The state of foreclosures nationwide is a mess. It is ruining lives and the marketplace. There is little relief in sight from the lenders, state and federal legislators or the courts despite piecemeal efforts to ease the pain and destruction of communities caused by the epidemic. A recent article in the Wall Street Journal reports that banks are firing law firms which they blame for the “Robo Signing” scandal that has revealed the massive falsification of documents for foreclosure filings. As a result of the scandal and the firings, foreclosures and loan modification processes have slowed dramatically.
In a small way the confusion and delay are advantageous to those homeowners who are not ready to be removed from their homes. But in most cases, this simply delays the inevitable if there is no financial relief for the borrower. Without money, forbearance or substantial modifications homeowners will eventually lose their homes.
The situation is also dire for those who are awaiting loan modification decisions. Even when the lenders exhibited confidence in (and possibly colluded with) their legal representation, the modification process with most lenders was already long and appeared fraught with fraud. Lenders already have made the modification process impossible for borrowers — they regularly lose paperwork from borrowers requiring them to redo the application for loan modification. The delays generally extend costs and fees for the borrower seeking modification. And often, once those few borrowers are accepted into temporary arrangements, the lenders conveniently do not receive payments which automatically puts the borrower in default of the modification agreement. In other instances, the lenders failed to acknowledge the end of the temporary phase of the modification and did not make the modification permanent after the required timely payments as originally promised.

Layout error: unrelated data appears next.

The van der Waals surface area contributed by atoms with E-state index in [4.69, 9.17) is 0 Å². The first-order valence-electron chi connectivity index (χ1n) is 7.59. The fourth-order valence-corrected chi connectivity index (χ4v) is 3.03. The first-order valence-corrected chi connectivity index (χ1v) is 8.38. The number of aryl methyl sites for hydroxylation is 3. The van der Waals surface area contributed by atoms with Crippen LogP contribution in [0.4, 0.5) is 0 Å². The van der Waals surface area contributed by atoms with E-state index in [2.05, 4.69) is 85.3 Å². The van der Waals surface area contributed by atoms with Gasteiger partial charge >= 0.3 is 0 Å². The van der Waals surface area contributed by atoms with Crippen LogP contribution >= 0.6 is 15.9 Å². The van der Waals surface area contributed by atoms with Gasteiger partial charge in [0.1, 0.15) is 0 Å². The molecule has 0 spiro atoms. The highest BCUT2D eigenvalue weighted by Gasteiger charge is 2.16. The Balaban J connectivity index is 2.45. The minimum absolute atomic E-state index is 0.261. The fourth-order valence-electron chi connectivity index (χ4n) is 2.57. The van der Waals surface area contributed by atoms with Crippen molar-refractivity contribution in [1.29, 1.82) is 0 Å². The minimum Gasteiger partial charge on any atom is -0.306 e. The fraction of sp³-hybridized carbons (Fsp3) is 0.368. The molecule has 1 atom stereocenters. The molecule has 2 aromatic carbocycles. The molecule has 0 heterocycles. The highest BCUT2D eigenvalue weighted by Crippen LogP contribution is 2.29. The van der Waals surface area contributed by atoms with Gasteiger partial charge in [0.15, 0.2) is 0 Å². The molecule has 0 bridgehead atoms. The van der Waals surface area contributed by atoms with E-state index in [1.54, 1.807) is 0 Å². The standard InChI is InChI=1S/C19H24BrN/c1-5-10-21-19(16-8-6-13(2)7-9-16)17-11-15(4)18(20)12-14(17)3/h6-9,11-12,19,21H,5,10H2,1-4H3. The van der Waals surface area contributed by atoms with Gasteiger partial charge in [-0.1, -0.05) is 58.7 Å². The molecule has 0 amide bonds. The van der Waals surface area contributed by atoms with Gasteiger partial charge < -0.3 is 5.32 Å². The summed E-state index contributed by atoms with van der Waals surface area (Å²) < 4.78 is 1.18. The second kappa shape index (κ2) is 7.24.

It is a scam of the worst kind which is worsened in places like Florida where the attempt to dismiss attorneys has cases on hold and lenders unaware of the status of the foreclosures. Unfortunately, no news is not good news for borrowers in this instance. This situation demonstrates why it is to the borrower’s advantage to respond to mail, including filed complaints, from the lender.